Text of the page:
I was pleased to see teachers dropping in regularly for learning sessions in this cycle. This told me teachers are in need of technology support and saw me as a resource that could help them. It was also satisfying to know that this structure allowed me to share my knowledge with staff.

One teacher made remarkable progress in cycles one and two. She regularly attended learning sessions throughout the year. Over the time we worked together, I saw her technology skills improve in editing her webpage and navigating around her computer. Every time I worked with her she seemed a bit more confident and remembered the skills we had worked on previously. At the last learning session she asked me to help her burn DVD’s of a student picture slideshow that she created in earlier learning sessions. She has really surprised me with her energy, dedication, and how far she has come this year in regards to technology skills and confidence. I had always thought that teachers just needed more time to build their technology skills and that they could only move on to advanced technology activities after they mastered all the basic skills. Her success prompted me to reconsider this. She showed me that motivation, accompanied with the right support, could move teachers to do amazing things with technology.

Learning Sessions with Topics

As I look to future cycles, I think I could focus more on motivating with new ideas than making sure to cover topics that I think would be helpful, but maybe aren’t all that exciting. For example, the first learning session with a topic was saving. That is a good skill to know but perhaps a title such as organizing and backing up your documents would be more exciting for someone.

In future learning sessions, I would like to keep the topics open and only suggest a topic if a teacher expresses interest or I have a topic I think would appeal to teachers. For example, the iPhoto slideshow topic was something new to some teachers and not very complicated. I explained how this could be used for a specific event. In this case of the slideshow topic, I found it was beneficial to tie in an upcoming event with the learning sessions. While, this was a new idea for some teachers, it had a suggested purpose.

I wonder if teachers would have created a slideshow if I had not suggested it. This has helped me to see that while I can’t force teachers to do something, I can make suggestions that might influence them.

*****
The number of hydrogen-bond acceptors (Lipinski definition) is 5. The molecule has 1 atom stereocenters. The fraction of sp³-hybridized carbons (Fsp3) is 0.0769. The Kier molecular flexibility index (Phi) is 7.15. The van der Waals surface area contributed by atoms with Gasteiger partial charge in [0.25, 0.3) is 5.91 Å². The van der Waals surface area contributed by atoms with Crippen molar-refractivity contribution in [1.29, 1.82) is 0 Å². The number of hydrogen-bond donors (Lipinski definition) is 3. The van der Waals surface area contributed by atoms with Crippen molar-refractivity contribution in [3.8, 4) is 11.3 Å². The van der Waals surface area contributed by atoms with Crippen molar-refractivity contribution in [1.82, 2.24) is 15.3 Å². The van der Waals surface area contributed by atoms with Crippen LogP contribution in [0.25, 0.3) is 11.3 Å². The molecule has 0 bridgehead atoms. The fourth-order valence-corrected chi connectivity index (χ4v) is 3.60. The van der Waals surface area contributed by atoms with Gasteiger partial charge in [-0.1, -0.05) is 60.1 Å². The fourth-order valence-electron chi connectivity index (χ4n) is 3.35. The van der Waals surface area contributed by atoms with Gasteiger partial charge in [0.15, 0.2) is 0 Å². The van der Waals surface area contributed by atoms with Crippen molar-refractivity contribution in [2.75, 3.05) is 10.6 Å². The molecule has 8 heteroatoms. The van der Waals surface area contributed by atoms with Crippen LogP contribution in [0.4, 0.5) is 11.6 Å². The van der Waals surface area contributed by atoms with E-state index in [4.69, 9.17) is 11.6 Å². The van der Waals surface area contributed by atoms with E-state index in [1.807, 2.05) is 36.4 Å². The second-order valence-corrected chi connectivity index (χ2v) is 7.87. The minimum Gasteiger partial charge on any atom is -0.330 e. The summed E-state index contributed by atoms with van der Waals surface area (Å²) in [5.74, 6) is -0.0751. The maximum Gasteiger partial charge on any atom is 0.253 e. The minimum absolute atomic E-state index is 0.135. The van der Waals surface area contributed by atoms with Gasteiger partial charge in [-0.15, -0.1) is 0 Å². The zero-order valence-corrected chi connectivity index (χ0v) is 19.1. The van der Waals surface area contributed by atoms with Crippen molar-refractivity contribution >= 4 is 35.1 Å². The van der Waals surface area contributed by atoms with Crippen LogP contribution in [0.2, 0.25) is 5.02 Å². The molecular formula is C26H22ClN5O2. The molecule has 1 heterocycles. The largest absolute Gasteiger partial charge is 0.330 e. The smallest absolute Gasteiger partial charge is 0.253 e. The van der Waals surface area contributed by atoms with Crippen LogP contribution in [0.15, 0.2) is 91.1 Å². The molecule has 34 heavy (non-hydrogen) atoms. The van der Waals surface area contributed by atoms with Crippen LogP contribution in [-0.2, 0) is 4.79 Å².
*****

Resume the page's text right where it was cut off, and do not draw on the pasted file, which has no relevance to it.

Future Planning

It was affirming seeing teachers continue to attend learning sessions and schedule learning sessions in cycle two. I was also pleased to hear some teachers are interested in continuing learning sessions and would like other forms of technology support. When I first started working at this school, I was under the impression that some teachers just didn’t like technology. But after working with them and analyzing my work with them, it seems that they are interested in technology but are often lacking support so they do not try it out.

Over the course of the two cycles, there were still teachers that did not attend. This could tell me there are some who are just not interested or may not be able to participate in learning sessions due to scheduling or other responsibilities. In addition to these teachers, there are also aids, support teachers, and specialty teachers I did not include in this project. These teachers work a shorter day than the regular teachers so they are not at school early nor do they stay for Wednesday afternoons. The aids and support teachers work with the regular teachers, so they can also be seen as supports for technology. If they are not familiar with the technology students and teachers are using, supporting them can be challenging. I would like to work with the administration next year to see if we can coordinate a meeting during the day for these teachers so I work with them.